U.S. Air Force veteran Chris Jordan is using The American Legion as his representative for his benefits claim with the Department of Veterans Affairs. When he found out that Clarence Fields American Legion Post 76 in Ashland, Ky., was hosting a veterans expo Jan. 11, Jordan thought it was a good opportunity to check on the status of his claim.
But Jordan, 49, found much more available at the expo. More than 20 veterans agencies and organizations had manned tables, ranging from various offices within VA to local organizations and services, assisting with everything from health care to employment and transition assistance for newly discharged veterans.
“I think in this area it’s important and serves a good function,” said Jordan of the expo. “You have events like this a lot more frequently in areas where there’s a military presence: a base or a large local retirement community. I’ve lived in some of those areas.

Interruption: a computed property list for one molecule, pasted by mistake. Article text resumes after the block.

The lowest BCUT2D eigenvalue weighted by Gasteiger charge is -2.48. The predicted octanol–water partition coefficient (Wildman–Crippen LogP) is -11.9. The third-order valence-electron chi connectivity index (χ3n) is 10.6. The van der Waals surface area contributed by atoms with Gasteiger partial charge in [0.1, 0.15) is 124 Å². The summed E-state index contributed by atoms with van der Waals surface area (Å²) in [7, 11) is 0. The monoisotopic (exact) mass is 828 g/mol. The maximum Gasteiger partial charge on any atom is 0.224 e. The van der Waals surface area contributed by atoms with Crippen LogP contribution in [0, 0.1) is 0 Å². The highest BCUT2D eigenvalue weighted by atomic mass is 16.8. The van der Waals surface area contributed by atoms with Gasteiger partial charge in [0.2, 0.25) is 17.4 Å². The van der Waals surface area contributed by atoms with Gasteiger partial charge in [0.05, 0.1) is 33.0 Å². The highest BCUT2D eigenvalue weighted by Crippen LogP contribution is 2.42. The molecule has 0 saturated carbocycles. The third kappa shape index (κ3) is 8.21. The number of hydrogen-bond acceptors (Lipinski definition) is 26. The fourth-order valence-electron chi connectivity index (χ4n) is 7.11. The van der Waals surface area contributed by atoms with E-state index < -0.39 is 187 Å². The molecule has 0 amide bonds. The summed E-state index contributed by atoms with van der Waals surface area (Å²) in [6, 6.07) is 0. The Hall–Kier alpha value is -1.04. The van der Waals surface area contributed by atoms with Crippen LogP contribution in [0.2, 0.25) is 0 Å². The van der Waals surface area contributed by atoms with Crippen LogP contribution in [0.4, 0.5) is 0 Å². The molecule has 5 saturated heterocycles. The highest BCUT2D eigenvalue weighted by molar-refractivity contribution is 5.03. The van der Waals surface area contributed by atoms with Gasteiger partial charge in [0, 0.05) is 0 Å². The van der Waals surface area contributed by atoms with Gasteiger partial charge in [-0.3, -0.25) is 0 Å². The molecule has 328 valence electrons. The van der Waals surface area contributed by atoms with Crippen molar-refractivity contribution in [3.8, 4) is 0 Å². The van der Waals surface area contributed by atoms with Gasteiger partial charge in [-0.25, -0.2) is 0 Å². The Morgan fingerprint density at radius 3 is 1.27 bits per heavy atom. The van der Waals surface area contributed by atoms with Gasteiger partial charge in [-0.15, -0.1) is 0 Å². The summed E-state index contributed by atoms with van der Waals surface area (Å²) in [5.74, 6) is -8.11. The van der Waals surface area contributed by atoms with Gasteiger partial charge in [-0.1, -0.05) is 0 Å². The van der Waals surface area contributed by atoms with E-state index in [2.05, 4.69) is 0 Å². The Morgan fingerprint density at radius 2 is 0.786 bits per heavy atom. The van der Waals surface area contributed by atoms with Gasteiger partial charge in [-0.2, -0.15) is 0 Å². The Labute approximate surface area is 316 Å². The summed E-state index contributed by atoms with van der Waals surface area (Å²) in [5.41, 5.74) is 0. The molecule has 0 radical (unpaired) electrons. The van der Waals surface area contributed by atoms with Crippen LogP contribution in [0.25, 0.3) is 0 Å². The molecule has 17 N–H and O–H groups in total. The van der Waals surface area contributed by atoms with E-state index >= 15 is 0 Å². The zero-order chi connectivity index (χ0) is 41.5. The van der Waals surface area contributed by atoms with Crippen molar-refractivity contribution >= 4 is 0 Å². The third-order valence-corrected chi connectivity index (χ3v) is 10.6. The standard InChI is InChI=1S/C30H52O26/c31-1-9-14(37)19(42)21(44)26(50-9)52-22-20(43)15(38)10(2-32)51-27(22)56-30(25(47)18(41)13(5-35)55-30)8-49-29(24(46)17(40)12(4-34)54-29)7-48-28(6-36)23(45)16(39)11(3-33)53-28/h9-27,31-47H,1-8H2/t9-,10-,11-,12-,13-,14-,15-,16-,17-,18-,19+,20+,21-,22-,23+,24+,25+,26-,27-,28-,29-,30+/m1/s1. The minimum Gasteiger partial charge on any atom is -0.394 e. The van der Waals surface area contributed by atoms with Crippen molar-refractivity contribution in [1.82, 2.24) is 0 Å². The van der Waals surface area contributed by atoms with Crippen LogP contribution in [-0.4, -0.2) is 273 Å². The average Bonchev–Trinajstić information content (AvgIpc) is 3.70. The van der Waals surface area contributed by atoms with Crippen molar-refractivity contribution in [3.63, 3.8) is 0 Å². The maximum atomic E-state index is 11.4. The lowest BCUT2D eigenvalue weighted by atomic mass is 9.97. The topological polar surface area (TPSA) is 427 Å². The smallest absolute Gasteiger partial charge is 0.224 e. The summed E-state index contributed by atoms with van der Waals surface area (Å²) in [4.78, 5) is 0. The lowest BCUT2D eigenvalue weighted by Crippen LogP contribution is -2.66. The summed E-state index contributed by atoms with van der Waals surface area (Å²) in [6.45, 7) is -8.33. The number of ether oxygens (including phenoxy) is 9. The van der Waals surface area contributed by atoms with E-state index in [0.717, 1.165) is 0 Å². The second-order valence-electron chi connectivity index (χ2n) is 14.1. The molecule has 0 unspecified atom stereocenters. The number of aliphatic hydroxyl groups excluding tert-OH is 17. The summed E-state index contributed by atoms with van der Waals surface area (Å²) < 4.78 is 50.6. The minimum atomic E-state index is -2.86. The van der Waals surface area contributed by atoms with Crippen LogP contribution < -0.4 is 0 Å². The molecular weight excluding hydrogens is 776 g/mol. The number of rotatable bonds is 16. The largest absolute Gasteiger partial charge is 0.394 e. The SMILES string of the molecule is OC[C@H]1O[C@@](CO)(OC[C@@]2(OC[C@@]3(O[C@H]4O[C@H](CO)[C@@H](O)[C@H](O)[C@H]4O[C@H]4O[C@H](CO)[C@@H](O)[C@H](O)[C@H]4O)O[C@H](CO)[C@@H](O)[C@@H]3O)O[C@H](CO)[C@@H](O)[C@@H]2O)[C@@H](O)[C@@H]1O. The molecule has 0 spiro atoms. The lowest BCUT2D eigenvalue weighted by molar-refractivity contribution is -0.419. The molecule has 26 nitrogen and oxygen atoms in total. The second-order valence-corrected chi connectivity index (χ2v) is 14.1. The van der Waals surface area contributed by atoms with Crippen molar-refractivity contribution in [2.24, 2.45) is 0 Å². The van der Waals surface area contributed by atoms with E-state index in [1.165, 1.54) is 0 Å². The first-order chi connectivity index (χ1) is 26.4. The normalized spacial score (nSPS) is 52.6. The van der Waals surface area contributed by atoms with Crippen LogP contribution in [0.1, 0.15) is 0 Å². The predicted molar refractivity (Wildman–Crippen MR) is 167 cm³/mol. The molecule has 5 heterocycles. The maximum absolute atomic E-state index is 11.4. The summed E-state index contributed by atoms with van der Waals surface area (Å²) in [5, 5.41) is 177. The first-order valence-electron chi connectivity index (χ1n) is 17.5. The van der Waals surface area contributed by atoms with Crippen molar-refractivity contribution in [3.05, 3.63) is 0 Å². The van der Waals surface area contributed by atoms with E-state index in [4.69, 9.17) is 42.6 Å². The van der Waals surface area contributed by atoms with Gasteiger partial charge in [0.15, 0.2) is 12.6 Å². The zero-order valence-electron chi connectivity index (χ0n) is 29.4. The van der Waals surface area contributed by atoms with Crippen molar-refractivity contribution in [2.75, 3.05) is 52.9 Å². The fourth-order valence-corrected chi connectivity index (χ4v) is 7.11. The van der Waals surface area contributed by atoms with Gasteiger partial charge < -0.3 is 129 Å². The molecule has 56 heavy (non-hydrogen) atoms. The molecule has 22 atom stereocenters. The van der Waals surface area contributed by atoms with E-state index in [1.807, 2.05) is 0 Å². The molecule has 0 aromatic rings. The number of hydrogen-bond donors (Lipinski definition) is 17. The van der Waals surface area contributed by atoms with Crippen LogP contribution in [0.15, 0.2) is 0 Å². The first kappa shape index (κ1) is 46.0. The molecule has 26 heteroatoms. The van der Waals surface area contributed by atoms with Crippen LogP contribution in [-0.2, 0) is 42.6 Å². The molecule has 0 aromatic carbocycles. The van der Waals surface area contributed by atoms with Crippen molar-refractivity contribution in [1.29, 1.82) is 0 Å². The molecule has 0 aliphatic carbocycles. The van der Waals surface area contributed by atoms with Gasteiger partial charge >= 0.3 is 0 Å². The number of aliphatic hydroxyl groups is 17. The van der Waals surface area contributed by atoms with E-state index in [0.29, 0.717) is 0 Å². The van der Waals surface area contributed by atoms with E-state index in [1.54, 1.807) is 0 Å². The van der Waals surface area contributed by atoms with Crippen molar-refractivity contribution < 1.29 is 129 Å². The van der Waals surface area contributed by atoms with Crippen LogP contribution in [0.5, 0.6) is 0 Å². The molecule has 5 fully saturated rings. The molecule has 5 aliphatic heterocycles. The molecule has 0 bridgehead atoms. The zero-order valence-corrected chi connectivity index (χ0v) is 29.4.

“Here you’re away from any of the larger installations, so sometimes people forget that there are veterans that live in these areas. It’s good that they have a place where they can see various organizations that they may be able to reach out to in a crisis or just to get information.”
The expo, which had close to 50 veterans attend during the afternoon, was sponsored by the American Legion Department of Kentucky’s District 9 and was manned by Legion Family volunteers from Post 76, as well as members of the Legion Family from American Legion Post 342 in Willard, Post 43 in Raceland and Post 138 in Olive Hill.
Kentucky District 9 Commander Raymond Barney, a member of Post 76, said he originally wanted to put together “some kind of health fair for the veterans” to raise awareness about what health care and benefits options were available to area veterans through VA and other agencies. He put together a team at the post to help develop the plan, and the idea was expanded to a veterans expo, moving beyond just health care and including organizations beyond The American Legion.
“Everybody brings something to the table,” Barney said. “Some people are able to provide grants to help people fix their houses. Other organizations deal with (home) health care. Even though I’m representing The American Legion … my whole goal was to let veterans know what their benefits are.”